Learning Through Dreams
What happens when you sleep? Sleeping is more than just merely resting our bodies. In sleep, processes vital to the maintenance of our bodies occur like a computer rendering memories from and information learned in the day. Dreams are vital to stabilizing memory. In dreaming, the brain integrates new pieces of memory to old ones, helping us solidify these into long-term memories.
If sleep and dreams can help keep the complex human body running, Google believes that the same can be applied for their AI. Google DeepMind, an advanced neural network, is pioneering new technology that allows the program to dream in order to enhance its rate of learning. In the Google research group's paper on the Cornell University ArXiv, the team likened human dreaming to the "unsupervised auxiliary tasks" used to train their programs.
The DeepMind AI's dreams are of scenes from video games like Starcraft II and Labyrinth. The prompts in the video games help the AI learn to recognize challenges in the game, helping it make better decisions when it is being tested on the game controls. Impressively, dream training resulted in increased performance from Deepmind. The AI rated 880 percent expert human performance in Atari games, and on the game Labyrinth, it had a learning rate ten times faster that previous iterations of the AI.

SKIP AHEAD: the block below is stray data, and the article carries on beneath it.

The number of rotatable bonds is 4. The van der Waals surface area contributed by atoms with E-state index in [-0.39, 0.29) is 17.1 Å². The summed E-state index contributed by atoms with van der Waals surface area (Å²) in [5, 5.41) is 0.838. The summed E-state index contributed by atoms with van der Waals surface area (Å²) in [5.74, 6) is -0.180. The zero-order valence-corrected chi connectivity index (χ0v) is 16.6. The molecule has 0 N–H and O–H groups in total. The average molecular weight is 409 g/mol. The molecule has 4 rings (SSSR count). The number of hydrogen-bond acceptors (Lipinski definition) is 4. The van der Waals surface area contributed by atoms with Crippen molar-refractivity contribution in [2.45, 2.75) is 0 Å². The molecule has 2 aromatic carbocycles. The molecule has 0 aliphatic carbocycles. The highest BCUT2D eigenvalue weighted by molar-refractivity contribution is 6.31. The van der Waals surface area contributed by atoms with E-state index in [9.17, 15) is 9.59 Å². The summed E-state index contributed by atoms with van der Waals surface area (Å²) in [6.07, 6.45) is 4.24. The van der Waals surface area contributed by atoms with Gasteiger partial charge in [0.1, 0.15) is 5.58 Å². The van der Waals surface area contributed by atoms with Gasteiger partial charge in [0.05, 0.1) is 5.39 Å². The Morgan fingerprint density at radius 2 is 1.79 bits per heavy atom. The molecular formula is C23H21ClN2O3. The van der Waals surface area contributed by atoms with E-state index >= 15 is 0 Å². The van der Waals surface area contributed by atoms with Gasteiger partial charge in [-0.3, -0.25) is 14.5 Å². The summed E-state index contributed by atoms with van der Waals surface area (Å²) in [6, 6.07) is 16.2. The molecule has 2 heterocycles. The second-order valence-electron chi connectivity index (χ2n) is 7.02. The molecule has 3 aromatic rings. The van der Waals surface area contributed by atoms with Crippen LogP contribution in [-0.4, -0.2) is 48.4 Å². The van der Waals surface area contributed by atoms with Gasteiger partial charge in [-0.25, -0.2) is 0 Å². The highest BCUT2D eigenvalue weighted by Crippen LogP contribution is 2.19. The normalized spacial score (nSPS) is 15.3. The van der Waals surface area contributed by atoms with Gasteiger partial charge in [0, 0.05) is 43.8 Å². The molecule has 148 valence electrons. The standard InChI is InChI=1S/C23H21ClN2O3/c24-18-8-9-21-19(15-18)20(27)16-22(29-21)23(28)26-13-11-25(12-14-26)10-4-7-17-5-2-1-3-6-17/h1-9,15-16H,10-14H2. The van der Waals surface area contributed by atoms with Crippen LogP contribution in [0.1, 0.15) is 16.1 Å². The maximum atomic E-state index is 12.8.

The Future's AI
Perfecting video games is merely training ground for DeepMind before it moves on to functions like facial detection or cancer research. AI already plays a huge role in today's society, optimizing systems in a wide range of industries.
Improving how these bots learn could unlock a better future for us. It does raise some concerns on the uncontrolled training AI experiences over dreaming. While Google and other companies developing neural networks definitely don't intend for the AI to turn against humans, it's a possibility that could be fed into an AI's dreams. The "reveries" in the universe of Westworld allowed for that fictional AI to exhibit some unintended (ahem) consequences. But chances are we won't be seeing that here.
The methods, though racking up impressive results, are still experimental, and Google is still doing numerous tests. For now, we're all looking forward to what could be the best AI yet.